Policing And Punishment In Minneapolis’ ‘SafeZone’
Minneapolis, MN – Following the Minneapolis Police (MPD) killing of 23-year-old Dolal Idd, community members are growing increasingly critical of the punitive approach embedded in the city’s law enforcement.
The criminal “justice” apparatus faces increasing criticism for emphasizing punishment, violent abuse and incarceration of criminals rather than rehabilitation. However, few observers recognize the active role community “justice” programs and businesses play in this displacement. The public/private SafeZone initiative launched in downtown Minneapolis in 2004 serves as an instructive example of how programs lauded as reforms can still impose punitive “law and order” tactics onto targeted populations.
“A month ago I was driving down Nicollet going to pick up my girl, somebody shot at me, twice!” Demetri (whose real name is being protected) said in an electrified voice.
Being young, Black, and without a permanent home to settle down from day to day, Demetri was often a target for harassment. However, when he and I met in 2011, the primary perpetrators of his harassment were the police.
This year, Minneapolis has reported record levels of crime and increasing calls for the cops to “do something about it!” Coincidentally, this comes at a time where there is also an increase in police violence, with calls from the grassroots to defund the police reaching a fever pitch.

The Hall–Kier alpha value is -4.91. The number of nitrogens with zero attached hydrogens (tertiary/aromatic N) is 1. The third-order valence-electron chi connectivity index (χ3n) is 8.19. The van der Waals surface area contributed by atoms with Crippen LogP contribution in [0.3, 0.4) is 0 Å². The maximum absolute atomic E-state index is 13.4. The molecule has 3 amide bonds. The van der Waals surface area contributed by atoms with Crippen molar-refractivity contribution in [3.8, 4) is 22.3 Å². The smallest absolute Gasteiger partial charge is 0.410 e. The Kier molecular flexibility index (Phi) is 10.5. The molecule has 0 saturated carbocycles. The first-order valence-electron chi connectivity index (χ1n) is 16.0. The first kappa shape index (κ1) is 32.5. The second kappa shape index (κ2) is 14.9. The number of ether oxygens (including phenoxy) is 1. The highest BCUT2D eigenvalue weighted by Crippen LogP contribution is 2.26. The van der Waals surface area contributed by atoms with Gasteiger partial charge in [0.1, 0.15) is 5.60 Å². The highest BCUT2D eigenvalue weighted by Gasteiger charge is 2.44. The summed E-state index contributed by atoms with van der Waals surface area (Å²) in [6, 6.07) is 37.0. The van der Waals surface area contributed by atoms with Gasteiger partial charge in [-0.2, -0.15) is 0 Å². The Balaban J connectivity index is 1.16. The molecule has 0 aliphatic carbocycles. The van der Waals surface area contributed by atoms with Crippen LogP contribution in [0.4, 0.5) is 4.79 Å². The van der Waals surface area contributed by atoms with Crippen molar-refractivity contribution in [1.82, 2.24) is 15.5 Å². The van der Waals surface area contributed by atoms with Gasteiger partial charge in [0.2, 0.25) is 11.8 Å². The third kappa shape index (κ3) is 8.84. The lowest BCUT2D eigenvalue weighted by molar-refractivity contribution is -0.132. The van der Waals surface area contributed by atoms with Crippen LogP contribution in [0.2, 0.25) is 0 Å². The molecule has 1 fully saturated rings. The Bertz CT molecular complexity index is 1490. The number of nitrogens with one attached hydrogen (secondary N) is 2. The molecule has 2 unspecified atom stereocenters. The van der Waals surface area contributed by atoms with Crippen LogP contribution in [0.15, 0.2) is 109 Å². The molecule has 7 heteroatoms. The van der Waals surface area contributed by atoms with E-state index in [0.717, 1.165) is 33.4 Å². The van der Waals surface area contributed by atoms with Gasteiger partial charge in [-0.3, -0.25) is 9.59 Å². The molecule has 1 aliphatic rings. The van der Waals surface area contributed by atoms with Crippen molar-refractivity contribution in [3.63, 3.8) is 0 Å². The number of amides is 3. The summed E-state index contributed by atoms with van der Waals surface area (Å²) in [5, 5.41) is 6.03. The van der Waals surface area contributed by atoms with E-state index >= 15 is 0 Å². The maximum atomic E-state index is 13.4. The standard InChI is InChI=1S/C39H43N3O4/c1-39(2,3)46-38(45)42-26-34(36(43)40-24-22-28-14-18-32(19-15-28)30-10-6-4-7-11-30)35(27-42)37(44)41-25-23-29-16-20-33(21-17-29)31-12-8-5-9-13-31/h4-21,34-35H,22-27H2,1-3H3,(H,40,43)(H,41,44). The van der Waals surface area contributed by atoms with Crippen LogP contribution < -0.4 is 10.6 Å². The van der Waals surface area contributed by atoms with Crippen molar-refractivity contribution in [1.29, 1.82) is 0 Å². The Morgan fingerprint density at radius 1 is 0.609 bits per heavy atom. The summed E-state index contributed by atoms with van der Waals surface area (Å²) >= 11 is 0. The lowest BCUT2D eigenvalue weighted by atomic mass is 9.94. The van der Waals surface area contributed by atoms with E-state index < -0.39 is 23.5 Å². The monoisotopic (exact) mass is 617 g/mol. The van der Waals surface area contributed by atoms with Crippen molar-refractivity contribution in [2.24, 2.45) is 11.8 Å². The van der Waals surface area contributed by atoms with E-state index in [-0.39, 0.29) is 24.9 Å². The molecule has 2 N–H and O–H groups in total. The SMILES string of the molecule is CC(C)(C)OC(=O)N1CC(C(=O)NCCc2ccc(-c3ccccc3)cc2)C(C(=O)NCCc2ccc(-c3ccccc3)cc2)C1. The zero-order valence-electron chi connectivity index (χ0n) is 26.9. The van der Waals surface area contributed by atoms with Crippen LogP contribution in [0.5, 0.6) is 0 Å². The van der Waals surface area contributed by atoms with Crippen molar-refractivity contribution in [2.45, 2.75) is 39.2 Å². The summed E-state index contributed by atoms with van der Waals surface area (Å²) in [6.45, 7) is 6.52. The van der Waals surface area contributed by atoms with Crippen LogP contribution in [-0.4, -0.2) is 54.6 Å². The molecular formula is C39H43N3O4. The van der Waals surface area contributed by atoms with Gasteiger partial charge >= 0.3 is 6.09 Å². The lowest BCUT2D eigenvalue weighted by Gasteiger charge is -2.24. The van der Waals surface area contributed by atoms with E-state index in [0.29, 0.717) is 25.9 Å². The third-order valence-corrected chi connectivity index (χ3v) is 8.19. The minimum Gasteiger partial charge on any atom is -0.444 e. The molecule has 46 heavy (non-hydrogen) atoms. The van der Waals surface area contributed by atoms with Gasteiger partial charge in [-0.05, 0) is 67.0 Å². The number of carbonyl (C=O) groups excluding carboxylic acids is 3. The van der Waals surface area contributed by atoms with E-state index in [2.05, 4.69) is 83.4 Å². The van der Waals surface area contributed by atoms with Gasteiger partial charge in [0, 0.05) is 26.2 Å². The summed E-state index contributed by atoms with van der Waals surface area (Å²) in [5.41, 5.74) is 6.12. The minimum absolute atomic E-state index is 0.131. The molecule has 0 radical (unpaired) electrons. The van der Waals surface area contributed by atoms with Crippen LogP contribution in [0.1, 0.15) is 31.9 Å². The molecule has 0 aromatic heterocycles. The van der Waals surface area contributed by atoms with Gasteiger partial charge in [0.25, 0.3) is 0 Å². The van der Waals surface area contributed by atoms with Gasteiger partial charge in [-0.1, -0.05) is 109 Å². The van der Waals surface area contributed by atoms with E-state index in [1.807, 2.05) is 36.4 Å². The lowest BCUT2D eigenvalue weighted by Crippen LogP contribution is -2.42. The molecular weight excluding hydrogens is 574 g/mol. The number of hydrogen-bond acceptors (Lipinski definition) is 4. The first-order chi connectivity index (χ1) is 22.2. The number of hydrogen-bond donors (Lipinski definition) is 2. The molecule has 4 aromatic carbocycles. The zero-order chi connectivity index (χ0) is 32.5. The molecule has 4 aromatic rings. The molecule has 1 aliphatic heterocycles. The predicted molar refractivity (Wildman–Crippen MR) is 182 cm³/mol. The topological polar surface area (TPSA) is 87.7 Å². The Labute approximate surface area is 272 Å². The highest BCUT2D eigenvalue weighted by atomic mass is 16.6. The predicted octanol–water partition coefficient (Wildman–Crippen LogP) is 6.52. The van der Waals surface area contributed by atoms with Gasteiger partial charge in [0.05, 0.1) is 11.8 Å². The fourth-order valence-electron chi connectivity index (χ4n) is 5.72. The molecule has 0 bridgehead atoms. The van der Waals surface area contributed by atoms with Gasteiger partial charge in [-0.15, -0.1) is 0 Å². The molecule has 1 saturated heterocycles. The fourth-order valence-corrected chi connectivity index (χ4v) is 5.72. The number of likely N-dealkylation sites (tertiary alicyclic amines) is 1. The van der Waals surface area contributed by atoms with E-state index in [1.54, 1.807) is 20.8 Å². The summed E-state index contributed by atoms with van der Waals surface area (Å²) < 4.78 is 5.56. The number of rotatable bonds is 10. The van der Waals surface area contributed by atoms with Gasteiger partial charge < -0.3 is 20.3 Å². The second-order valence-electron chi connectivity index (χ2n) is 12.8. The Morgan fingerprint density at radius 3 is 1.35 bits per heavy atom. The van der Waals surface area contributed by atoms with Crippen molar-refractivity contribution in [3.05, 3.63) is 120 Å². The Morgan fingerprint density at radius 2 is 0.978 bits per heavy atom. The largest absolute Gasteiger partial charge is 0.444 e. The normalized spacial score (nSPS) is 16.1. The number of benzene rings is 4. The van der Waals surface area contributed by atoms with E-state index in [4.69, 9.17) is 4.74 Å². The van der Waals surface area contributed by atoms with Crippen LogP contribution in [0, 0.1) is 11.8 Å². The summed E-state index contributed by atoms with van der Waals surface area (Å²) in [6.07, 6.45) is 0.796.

Black Youth Downtown
Demetri and I met up on the Southside on December 28, 2020. The mainstream press has neglected authentic stories like Demetri’s, who is 29 now. We met when I worked downtown as a case manager at YouthLink, a nonprofit that provides drop-in and housing services for youth experiencing homelessness.
I asked Demetri about past harassment he experienced. He recalled a time when he was stopped by two Metro Transit police officers. One of the transit cops had a ticket already written up in his pocket and gave it to Demetri when he saw him, anticipating the encounter. “It’s not like I was innocent. They knew I was selling weed. But I was homeless. I was just trying to eat.” He recalled another time, “The same two officers pulled me off of the bus, for no reason at all. I was minding my own business, on my way to my homie’s crib. This cop gave me a ticket and made me walk.”
Such aggressive policing was not simply the acts of a couple “bad apples”, it was sanctioned. “Community policing” programs, despite being wrapped in the language of reform, can often perpetuate these oppressive dynamics.
In Maya Schwenar and Victoria Law’s critically acclaimed 2020 book Prison by Any Other Name: The Harmful Consequences of Popular Reforms, the chapter Communities as Open-Air Prisons breaks this down for the reader: